Cordele Dispatch, Cordele, GA

Local news

September 21, 2013

Dooly BOE sets millage

Vienna — VIENNA — Dooly County citizens are safe for another year from an increase in taxes. Board of Education members here set their millage rate for FY 2014 at 16.942 mills for the fifth consecutive year at their Thursday meeting.

Also during the meeting, Board members heard a report from Dooly County Recreation Department director, Jacob Joiner, regarding a partnership with the board.

According to Superintendent Dr. Grady Miles this partnership has been in the works for the past two years. He and Joiner would like the entities to cooperate so that students who are being punished for infractions at school also will face penalties at recreation department activities.

“We will have to get parents on board,” said Joiner. “We want the emphasis to be on being a student first and then an athelete. We want to get a handle on them while they are young.”

If approved the DCRD will work directly with the schools, and students with poor academics or behavior will be subject to progressive punishment such as running laps or sitting out games. Joiner said he believes it will be a good partnership between the DCRD and the BOE.

Board members heard a report from Dr. Miles on the student achievement trend data. The report provided a breakdown of student achievement for the Criterion-Referenced Competency Test (CRCT) at the elementary/middle school level and End of Course Tests (EOCT) and the Georgia High School Graduation Test (GHSGT) for the high school.

The data included the number of students from each grade level that met or exceeded standards on the CRCT for grades 3-5 and 6-8 for the past seven years including the most recent 2012-2013 scores.

This data showed improvement in every subject on the CRCT for each grade level. It also outlined the percentage of students passing the writing comparison for the last five years in grades 3, 5, 8, and 11.  

On the high school level the data showed the percentage of students passing the GHSGT the first time it’s taken at the 11th grade level as well as the percentage passing EOCT’s for 9th grade literature, American literature, biology, economics, Math I, Math II, physical science and U.S. history.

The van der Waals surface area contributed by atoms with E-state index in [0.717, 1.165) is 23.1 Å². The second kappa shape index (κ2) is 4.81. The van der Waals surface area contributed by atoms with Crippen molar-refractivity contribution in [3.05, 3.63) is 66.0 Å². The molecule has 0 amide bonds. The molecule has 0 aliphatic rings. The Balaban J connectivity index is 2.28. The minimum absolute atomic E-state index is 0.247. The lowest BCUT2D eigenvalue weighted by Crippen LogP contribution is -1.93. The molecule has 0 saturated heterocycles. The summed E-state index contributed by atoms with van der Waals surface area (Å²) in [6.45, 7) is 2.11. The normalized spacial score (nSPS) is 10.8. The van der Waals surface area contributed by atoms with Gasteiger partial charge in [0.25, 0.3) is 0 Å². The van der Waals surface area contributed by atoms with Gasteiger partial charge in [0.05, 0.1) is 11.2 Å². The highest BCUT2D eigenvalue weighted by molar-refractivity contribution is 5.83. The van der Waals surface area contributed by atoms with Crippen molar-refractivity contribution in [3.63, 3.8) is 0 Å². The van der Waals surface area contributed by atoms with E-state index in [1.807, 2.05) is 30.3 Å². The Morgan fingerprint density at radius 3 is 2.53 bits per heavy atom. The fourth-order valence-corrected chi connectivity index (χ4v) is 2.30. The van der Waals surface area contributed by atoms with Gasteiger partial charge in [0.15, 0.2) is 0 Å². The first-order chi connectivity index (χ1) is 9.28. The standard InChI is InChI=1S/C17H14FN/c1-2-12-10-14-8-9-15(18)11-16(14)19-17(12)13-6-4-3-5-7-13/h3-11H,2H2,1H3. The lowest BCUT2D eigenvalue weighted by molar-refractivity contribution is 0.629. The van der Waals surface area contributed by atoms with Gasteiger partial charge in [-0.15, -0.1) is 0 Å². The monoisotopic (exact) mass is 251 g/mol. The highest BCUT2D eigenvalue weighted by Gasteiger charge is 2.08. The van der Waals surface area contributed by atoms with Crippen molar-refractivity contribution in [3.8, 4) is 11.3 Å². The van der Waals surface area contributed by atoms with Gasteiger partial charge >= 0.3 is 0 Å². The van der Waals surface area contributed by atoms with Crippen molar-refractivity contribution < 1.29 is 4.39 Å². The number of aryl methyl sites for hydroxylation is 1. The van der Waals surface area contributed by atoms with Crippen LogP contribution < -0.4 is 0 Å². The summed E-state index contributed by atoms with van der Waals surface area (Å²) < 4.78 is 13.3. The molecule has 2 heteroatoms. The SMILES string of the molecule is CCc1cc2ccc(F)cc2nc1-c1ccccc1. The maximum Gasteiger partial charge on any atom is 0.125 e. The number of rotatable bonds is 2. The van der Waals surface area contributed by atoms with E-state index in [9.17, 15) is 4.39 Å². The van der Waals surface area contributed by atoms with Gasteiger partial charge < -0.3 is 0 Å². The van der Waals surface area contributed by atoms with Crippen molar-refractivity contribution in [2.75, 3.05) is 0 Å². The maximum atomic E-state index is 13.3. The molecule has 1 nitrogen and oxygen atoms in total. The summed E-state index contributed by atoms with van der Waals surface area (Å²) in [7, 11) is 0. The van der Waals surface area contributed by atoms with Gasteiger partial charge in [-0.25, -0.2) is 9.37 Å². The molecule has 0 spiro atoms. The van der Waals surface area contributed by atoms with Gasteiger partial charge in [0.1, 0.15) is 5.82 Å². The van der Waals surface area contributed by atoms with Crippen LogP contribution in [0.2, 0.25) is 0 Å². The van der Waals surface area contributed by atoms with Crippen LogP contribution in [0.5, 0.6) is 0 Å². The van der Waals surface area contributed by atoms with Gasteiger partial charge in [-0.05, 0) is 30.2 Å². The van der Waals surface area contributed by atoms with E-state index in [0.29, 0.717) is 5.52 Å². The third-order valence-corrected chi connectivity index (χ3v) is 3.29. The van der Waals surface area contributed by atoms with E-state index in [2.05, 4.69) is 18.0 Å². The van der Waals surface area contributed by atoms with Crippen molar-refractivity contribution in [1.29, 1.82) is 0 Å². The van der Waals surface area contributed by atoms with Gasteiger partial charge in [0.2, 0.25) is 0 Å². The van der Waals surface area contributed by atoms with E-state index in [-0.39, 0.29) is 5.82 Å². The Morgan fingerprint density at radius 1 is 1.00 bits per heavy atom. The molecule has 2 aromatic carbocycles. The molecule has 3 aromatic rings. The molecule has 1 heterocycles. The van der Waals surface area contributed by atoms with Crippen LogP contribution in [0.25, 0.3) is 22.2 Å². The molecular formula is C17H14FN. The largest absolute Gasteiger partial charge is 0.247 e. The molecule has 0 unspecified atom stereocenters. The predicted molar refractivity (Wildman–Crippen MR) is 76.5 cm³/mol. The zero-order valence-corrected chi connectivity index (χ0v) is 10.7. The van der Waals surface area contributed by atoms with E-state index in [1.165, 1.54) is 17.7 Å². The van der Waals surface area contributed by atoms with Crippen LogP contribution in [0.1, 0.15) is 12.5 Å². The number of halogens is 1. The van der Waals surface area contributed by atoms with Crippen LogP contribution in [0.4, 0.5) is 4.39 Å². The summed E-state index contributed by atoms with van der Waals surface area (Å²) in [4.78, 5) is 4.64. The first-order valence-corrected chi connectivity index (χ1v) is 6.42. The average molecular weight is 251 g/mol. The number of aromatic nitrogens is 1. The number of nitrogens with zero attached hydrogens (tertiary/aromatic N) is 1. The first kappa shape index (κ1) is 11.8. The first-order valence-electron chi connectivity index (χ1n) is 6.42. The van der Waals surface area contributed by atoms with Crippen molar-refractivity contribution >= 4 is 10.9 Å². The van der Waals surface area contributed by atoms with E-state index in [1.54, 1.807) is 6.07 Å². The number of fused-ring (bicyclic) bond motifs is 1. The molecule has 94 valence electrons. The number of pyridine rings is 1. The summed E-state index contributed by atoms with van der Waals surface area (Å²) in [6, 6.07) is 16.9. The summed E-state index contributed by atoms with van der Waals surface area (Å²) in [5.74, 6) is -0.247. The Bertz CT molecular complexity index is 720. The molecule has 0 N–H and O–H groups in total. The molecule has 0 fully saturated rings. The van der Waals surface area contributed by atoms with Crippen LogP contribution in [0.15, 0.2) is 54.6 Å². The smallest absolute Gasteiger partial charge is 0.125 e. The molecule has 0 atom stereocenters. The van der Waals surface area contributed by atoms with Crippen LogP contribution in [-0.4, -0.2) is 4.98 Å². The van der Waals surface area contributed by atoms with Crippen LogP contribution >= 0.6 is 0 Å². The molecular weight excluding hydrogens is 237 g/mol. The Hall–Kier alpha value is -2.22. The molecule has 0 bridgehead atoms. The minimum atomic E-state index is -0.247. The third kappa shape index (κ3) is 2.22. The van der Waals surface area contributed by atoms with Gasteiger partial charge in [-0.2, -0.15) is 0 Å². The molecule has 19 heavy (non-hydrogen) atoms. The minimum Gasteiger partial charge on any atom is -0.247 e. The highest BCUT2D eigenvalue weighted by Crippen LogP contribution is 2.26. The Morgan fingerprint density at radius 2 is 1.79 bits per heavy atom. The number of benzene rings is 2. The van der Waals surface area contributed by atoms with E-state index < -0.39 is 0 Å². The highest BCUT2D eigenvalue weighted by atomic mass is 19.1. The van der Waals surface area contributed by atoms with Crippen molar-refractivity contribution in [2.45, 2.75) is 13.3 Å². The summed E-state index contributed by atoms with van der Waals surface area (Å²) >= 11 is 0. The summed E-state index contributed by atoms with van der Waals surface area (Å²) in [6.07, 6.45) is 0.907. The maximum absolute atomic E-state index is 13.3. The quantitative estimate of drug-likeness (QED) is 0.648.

High school data included the school’s graduation rate over the past five years which has seen a steady rise since 2008-2009 school year when the rate was 54.8%. That number increased to 69.3% in 2009-2010, up to 70.9% in 2010-2011.

The rate decreased in 2011-2012 to 62.2%, but last year’s graduating percentage brought the number back up to 68%.

“Being able to understand how our students are performing is very important,” said Dr. Miles. “It helps us figure out the best way to serve our students.”

Some ways for helping outlined in the data included collaborative planning, interventions, professional learning, formative and summative assessments, data analysis, high expectations, seamless relationships with students, preparation, and celebrations for student achievements.

During public participation, Sylvester Granville addressed the board with concerns he has regarding the possible misappropriation of money collected from game concession sales.

He also expressed his dissatisfaction with the functioning of the lunchroom and treatment of the staff. He alleged that employees in the lunchroom were not receiving their breaks required by state law for hours worked. Granville challenged board members to investigate this situation.

Following his comments, Board Vice Chairman Melvilla West inquired whether the money from concession sales was audited as is the other money going through the school System.

Dooly County Schools Police Department personnel discussed a new program to be utilized in the school called “Commissioned to Save our Youths.”

The program will be a partnership between the Dooly County Commission and the Dooly County School Board Police Department to teach drug and gang awareness programs in the schools. It will be similar to the D.A.R.E., G.R.E.A.T. and C.H.A.M.P.S. programs already in place in other schools such as Crisp County.

Chief Mathis said classes are available for grades K-12 and include lessons on being safe, drug safety, saying no to drug offers, educating students on resisting peer pressure, and steering clear of gangs. Classes will also teach kids personal safety, role modeling, consequences for wrong choices and how to say no.

Chief Mathis said he is in the process of working out the kinks to get the program started, and he will keep the board updated on his progress.


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